identify one or more of the plurality of patient parameters that contributed to the score being greater than the threshold, wherein the processing circuitry identifies the one or more of the plurality of patient parameters having most significant changes in the difference metric from the N periods to the current period as the one or more of the plurality of patient parameters that contributed to the score being greater than the threshold; and
    to at least one of: exclude a patient parameter from the score for a subsequent period, include a patient parameter for a subsequent period, or modify one or more weights applied to one or more of the difference metrics when determining the score based on the identified one or more patient parameters.
  16. 16. The system of claim 15, wherein the processing circuitry is configured to select one or more preventative measures to deliver to the patient based on the one or more identified patient parameters that contributed to the score being greater than the threshold.
  17. 17. A method comprising:
    generating, by sensing circuitry of a medical device system, one or more physiological signals of a patient; and
    for each of a plurality of periods, by processing circuitry of the medical device system:
    determining a respective value for each of a plurality of patient parameters, wherein, for one or more of the plurality of patient parameters, the respective values are determined based on the one or more physiological signals generated during the period;
    for each of the plurality of patient parameters, determining a difference metric for a current period for each of the plurality of periods based on a value of the patient parameter determined for the current period and a value of the patient parameter determined for an immediately preceding period of the plurality periods;
    determining a score for the current period based on a sum of the difference metrics for the current period for the one or more of the plurality of patient parameters;
    determining a threshold for the current period based on scores determined for N periods of the plurality of periods that precede the current period, wherein N is an integer constant;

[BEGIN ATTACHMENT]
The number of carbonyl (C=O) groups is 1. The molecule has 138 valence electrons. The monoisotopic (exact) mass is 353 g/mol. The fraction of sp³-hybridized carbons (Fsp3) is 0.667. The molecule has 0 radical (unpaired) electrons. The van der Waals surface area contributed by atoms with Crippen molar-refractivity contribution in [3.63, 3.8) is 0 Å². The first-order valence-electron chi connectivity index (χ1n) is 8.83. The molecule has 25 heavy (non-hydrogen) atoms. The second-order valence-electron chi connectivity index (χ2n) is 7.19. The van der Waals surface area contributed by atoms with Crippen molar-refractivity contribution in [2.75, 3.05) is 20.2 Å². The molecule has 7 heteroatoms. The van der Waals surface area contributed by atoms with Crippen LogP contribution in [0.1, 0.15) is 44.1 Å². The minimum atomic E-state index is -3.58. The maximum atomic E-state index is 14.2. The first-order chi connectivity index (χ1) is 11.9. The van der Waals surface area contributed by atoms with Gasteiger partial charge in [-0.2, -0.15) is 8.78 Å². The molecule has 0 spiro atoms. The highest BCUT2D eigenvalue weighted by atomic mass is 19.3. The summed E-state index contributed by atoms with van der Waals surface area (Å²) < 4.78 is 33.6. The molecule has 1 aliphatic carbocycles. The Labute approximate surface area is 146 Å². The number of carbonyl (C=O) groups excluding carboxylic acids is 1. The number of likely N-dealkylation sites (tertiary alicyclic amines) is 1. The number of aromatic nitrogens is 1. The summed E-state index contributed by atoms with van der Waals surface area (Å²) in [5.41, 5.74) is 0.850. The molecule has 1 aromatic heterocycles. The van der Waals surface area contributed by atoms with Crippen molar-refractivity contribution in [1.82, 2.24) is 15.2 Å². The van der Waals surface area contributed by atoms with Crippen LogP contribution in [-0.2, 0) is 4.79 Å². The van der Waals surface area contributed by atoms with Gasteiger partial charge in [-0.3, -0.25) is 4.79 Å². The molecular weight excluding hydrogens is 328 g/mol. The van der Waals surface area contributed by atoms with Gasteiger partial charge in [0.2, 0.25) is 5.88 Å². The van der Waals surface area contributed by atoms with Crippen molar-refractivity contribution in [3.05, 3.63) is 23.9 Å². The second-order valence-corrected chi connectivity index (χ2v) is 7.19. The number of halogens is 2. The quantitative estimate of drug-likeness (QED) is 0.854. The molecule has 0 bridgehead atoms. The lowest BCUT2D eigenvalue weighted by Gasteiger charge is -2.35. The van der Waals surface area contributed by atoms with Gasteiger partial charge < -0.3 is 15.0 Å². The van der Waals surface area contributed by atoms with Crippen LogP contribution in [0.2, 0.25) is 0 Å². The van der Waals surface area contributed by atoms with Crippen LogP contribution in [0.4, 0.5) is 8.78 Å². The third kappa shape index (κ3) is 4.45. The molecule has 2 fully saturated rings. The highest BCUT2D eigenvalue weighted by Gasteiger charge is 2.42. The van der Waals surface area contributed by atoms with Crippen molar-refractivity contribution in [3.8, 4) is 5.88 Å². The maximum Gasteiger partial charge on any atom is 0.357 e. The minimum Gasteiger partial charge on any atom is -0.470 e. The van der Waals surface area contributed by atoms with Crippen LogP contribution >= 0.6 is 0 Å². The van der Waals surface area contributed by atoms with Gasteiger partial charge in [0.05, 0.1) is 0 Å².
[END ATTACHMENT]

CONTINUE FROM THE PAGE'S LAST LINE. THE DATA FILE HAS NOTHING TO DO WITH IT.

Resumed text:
comparing the score for the current period to the threshold for the current period; and
    determining whether to generate an alert indicating that an acute cardiac event of the patient is predicted based on the comparison.
  18. 18. The method of claim 17, wherein determining the difference metric for the current period comprises determining a difference between the value of the patient parameter determined for the current period and the value of the patient parameter determined for the immediately preceding period.
  19. 19. The method of claim 17, wherein determining the difference metric for the current period comprises determining a ratio between:
    a difference between the value of the patient parameter determined for the current period and the value of the patient parameter determined for the immediately preceding period; and
    a measure of variation of values of the patient parameter determined for the N periods of the plurality of periods that precede the current period.
  20. 20. The method of claim 19, wherein the measure of variation comprises a standard deviation of the values of the patient parameter determined for the N periods of the plurality of periods that precede the current period.
  21. 21. The method of claim 17, wherein determining the score for the current period comprises determining a sum of squares of the difference metrics for the current period.